I have no body; the “I” writing this has no body: not in the old way. Zones. Pressures. Here a structured tension there an underlying ache. Vital signs. Phases of disquiet not clearly demarcated from areas of peace.
— Laura Mullen, “Spectograms (projected autobiography),” Complicated Grief
Revolutions are frenetic desires. Seams stretch tight.
familiar stimulation: swelled power and impulse
Violence precedes peace when knowledge becomes ransom.
negative space: culture is public negotiation
Men speak in abstraction. Their distancing performative.
economies of scale: underwhelming demands for mass hysteria
“And whereas one of my students asks a visiting poet about education vaguely getting at what is worth pursuing? The poet suggests looking at whatever is/was missing in one’s life and begin there. So many nods in the room around that table they acknowledge it too. In the missing: power.
— Layli Long Soldier, Whereas (page 67)
The day Ronald Reagan died – June 5, 2004 – I absorbed the news of his death with reverie as his life was exalted by talking heads and famed acquaintances. Their rhetoric ultimately resting within that exclusive canon reserved only for legends. Crowds swarmed to pay their respects to an American actor.
In another breaking newsfeed, and still witness to a grand spectacle of publicized grief, I was transfixed as a captured tiger dangled from a helicopter high above Santa Monica, California. The majestic predator swung inside a canvas sling that looked more like a collective omen akin to a nursery-rhyme cradle.
The events were not related according to the news, yet the Overton window had widened just enough to propagate rumors into exaggerated false equivalencies. After all, time had shifted in unexplainable ways that leap year. Janet Jackson’s “wardrobe malfunction” had convinced many that something had happened.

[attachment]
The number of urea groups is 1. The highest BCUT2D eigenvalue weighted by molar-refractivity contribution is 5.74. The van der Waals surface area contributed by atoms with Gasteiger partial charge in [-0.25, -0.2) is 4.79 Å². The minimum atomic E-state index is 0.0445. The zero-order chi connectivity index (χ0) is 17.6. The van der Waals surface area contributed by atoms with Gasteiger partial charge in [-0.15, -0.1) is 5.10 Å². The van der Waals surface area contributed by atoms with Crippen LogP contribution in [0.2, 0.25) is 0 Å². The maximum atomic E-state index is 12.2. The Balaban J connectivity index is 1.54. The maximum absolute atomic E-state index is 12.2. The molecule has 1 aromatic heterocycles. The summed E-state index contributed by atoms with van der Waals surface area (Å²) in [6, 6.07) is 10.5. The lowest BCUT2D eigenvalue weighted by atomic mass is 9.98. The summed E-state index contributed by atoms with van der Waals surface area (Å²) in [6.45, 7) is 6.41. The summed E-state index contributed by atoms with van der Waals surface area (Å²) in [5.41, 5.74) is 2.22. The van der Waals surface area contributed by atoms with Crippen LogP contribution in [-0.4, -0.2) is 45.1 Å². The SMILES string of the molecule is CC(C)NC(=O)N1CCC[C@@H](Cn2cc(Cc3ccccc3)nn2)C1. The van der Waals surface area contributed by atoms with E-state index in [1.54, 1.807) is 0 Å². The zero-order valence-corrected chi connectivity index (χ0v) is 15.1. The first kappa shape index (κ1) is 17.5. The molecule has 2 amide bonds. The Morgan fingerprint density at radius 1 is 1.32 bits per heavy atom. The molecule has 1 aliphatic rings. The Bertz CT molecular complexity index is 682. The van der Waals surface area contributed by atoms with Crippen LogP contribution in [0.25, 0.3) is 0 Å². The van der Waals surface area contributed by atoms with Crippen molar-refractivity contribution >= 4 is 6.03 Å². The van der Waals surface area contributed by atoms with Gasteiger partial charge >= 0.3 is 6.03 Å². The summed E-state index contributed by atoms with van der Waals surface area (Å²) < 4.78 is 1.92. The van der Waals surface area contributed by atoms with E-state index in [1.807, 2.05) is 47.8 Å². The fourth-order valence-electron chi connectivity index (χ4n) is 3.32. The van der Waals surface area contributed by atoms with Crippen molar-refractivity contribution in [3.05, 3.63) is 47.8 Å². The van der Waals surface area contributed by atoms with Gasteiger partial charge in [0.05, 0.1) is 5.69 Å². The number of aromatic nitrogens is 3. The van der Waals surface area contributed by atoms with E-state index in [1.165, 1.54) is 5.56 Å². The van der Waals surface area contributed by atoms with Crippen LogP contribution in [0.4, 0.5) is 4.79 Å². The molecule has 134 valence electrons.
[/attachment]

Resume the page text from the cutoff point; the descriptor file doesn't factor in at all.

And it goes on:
Less than a month later, the spacecraft Cassini reached Saturn (a planet associated with karmic lessons). Some speculate that Reagan’s recently released spirit had guided Cassini as it traveled the critical distance to fulfill its mission. As poetic murmurs, I gather these soft shapes into vivid memories. A gesture of truth.
“But your pleasure understands mine.”
— Clarice Lispector, The Sharing Of Loaves
at 39,000 feet clouds rose like mountains
fading to dark as the blushing sun set
then black as the thinnest winter ice
we learned to turn our wheels into those slick black icy slides
our seasonally practiced knowledge was validated as grace in chaotic transitions
when done correctly, such surrendering was active evidence of a survivor’s effort
in spring, we planted rosemary to remember our deepest buried beliefs
we harvested fresh-picked bundles and revised our most shadowed secrets
like wanting nothing but distant empty horizons and bodies that do not betray
we sculpted those now altered thoughts and declared them working dreams
trusting that our shared wishes for a braver future were coming true
For last year’s words belong to last year’s language
And next year’s words await another voice.
And to make an end is to make a beginning.
— T. S. Eliot
2017 notes to 2018 self:
seek light / confront darkness
feeling worthy is a practice
be clear about priorities
inspiration is a higher form of knowledge
“discipline creates spaciousness”*
no matter how deep the ocean is, you will always find sacred land
These are my centerfold memories — the lessons I opened to over and over again. The specifics are tenderized images of evolution unraveled, then a consecration of release. As tipping points and space to witness, revision expanded bravery and abundance shifted structures.
My past experiences have been arranged into possibility bright as desire’s capacity to make power transparent. I exorcised ghosts to bankrupt suffering. I transitioned from shame to justice. I bartered verses delicate as externalized validation. I owned my name and its history.
Absorbing only credible echoes, I dreamt I was safe and expressed joy religiously.